Last month, we covered Vermont Governor Peter Shumlin’s statement that legalizing marijuana is what “enlightened” states do. Even for a place as historically liberal the Green Mountain State—Bernie Sanders represents it in Congress—that was a fairly bold stance for a sitting governor to take. But his reasoning was sound. Here’s what he told Time:
“We decriminalized an ounce or less, so you virtually get less of a criminal penalty for buying [small amounts of] pot than you do speeding on the highway. Although we wish you wouldn’t smoke pot, just like we wish you wouldn’t drink too much, we’re going to let you do it without getting in trouble with the law—but you still have to go buy it from a drug dealer?”
That said, by Shumlin’s own logic, the Vermont legislature isn’t very enlightened.
This week, representatives had the opportunity to make recreational marijuana legal for adults, but overwhelmingly shot the measure down. According to the Canabist, the vote was 128 against, 28 for. While two states—Colorado and Washington State—currently have legal marijuana measures on the books, both were the result of ballot initiative voted on by citizens, not proactive actions undertaken by politicians.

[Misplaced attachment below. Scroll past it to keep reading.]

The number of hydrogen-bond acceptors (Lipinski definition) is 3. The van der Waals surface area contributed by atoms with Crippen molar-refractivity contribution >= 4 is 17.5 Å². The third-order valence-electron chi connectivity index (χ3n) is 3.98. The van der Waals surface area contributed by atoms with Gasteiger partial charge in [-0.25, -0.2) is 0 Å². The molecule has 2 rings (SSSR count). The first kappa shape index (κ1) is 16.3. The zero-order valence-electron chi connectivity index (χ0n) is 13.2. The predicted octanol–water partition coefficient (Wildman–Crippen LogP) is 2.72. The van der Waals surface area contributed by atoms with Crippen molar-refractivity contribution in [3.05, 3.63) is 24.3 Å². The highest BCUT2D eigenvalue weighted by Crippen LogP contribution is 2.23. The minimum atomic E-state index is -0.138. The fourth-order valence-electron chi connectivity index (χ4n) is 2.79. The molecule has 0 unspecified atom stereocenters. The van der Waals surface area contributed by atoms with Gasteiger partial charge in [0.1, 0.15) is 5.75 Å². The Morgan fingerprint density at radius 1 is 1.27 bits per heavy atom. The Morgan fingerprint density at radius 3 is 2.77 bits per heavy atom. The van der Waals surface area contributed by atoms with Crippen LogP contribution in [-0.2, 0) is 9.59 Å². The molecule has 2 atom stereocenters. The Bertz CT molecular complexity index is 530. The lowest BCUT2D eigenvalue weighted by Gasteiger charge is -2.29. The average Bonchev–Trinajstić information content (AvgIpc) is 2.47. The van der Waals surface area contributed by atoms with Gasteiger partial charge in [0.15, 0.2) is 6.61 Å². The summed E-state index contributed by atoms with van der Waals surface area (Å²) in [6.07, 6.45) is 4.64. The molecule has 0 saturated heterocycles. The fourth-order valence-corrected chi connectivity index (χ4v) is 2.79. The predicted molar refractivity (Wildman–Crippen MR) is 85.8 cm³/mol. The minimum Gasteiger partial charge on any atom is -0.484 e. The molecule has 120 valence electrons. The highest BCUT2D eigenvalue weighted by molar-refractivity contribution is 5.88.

But while the measure’s defeat delays any wide-scale reform, it doesn’t mean the prospect of legalization is dead in the Vermont. Far from it. Because as the Canabist reported:
“Some House members said they support legalization, but opposed the Senate language. They argued that the Senate-proposed system of licensing and taxing growers and retailers—and banning homegrown—was too commercial an approach for Vermont.”
The desire to not go too commercial with the approach is actually great news for small businesses, and could help prevent an onslaught of carpetbagging corporations from storming into the state and creating de-facto monopolies before the ink on the new laws is dry. Right now, that’s a real concern in California, so it’s encouraging to see governments looking to prevent that situation from arising—even if it takes a little longer to for Vermont citizens to toke freely.
[ via Canabist ]